Large areas could be 50% powered by solar energy – pv magazine USA

An analysis by Environment America found that the 100,000 big-box stores in the United States could generate 84 TWh of electricity from solar power on their rooftops.

Environment America has released analysis that shows that big-box retailers in the US could house 84 TWh of solar capacity, and that stores already house almost 10% of that number. Electricity would meet about 50% of their needs and could save these places about 25% of the roughly $17 billion a year currently spent on electricity bills.

This represents 72 gigawatts of solar capacity, or about 60% of all solar installed in the country as of January 1, 2022.

Analysis, Solar in supermarkets: large roofs, great potential for renewable energies, found that there are more than 100,000 big box stores in the United States. A big-box store is defined as having more than 25,000 square feet and less than 15 floors. In total, the stores offer more than 7.2 billion square feet of space.

Ikea, Walmart, Apple and Target have already installed a large amount of solar energy – around 1.4 GW. Ikea leads the pack with 54 installations, covering 50% of its electricity, and 90% of its stores. Target has the largest capacity with 259 MW of volume at more than 500 sites, while Walmart has installed 194 MW.

Since Apple doesn’t have a lot of big rooftops, some of the installations are floor stands.

The first ten large companies could cumulatively install around 24% of the 84 TWh of production potential.

Because Americans will use anything to measure as long as it’s not the metric system, here are some other ways to think about numbers. The average Walmart roof is as tall as three football fields. Together, the rooftops could power 8 million American homes and reduce greenhouse gas emissions by the equivalent of 11.3 million gasoline-powered cars.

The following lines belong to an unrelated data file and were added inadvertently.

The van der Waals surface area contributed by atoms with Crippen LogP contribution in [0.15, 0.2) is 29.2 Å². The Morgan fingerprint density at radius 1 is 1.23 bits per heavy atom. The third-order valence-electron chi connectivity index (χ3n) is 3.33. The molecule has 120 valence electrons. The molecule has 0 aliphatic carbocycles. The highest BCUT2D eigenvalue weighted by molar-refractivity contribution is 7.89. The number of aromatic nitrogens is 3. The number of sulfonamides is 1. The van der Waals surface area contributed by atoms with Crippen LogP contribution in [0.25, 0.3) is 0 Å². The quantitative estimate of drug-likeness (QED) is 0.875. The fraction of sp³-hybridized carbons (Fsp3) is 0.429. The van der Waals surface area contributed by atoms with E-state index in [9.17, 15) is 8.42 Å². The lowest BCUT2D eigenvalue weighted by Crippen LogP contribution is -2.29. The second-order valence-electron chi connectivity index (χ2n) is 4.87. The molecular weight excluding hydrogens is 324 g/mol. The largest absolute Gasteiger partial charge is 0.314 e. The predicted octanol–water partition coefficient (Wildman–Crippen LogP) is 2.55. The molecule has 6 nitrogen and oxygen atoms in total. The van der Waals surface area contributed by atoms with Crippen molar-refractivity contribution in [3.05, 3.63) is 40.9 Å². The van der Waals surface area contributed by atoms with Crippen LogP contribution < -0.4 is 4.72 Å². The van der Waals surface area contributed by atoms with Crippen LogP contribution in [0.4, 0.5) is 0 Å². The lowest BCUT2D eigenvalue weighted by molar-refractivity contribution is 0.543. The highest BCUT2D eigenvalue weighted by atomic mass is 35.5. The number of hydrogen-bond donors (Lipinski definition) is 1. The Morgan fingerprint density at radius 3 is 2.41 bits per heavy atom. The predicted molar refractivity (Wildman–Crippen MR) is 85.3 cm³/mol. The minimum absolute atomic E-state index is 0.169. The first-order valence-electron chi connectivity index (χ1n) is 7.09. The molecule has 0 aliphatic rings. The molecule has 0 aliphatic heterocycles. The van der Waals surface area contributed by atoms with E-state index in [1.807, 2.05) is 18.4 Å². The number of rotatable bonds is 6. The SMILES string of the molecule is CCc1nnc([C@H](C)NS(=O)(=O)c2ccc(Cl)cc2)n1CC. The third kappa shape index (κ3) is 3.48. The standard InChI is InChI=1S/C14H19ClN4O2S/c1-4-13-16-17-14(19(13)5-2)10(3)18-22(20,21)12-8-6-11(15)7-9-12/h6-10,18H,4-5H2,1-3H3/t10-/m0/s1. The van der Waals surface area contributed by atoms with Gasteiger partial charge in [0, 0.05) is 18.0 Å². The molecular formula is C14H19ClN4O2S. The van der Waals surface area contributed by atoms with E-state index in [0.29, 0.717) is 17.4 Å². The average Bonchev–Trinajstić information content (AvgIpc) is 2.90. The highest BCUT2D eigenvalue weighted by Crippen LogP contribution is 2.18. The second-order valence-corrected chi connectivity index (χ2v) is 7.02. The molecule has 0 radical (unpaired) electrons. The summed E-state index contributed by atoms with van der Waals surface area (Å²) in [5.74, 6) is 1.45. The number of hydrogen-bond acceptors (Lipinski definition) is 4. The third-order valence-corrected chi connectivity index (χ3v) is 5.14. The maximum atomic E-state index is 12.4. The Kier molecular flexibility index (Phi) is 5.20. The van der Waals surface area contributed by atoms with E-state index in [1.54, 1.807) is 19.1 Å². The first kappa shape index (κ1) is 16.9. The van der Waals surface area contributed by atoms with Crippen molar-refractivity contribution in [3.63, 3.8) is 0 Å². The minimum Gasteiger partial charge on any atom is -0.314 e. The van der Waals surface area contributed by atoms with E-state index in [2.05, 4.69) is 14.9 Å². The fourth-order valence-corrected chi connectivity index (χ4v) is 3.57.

The report notes that solar energy also reduces the cooling needs of many stores by absorbing or reflecting heat. And if these groups incorporated energy storage into their solar projects, they could add resiliency — or more importantly — attack their power loads, which account for 30-70% of their electricity bills.

Speaking of resilience, the states with the two largest collections of big-box stores — California and Texas — also have the power grids with the most challenges.

The report’s authors suggest that politicians come up with four techniques to help big-box stores go solar in a financially viable way:

  • Allow third-party electricity sales, allowing solar developers to own and finance solar power projects, keeping the money with retailers.
  • Adopt programs like Commercial PACE, which provide off-the-books, long-term, relatively low-cost financing for 100% of projects.
  • Streamline solar permits and make permit fees affordable.
  • Introduce full or very high net metering credits.

There are a few nuances to installing on these types of roofs. Specifically, facility managers at these locations care deeply about the quality of their roof waterproofing. Leaks can obviously have very costly consequences. Additionally, these buildings are cost-effectively constructed, which means that their structural strength is usually just sufficient to meet code requirements.

Because of these two dynamics, solar is managed differently. For example, these companies generally do not allow penetrations into the roof membrane, which means that it is mandatory to use weighted or bonded systems to the roof. Additionally, some big-box retailers will re-roof every five to ten years. This means that the solar array and the modules must go down. The economic and technical realities of this procedure must be taken into account in the financial models.

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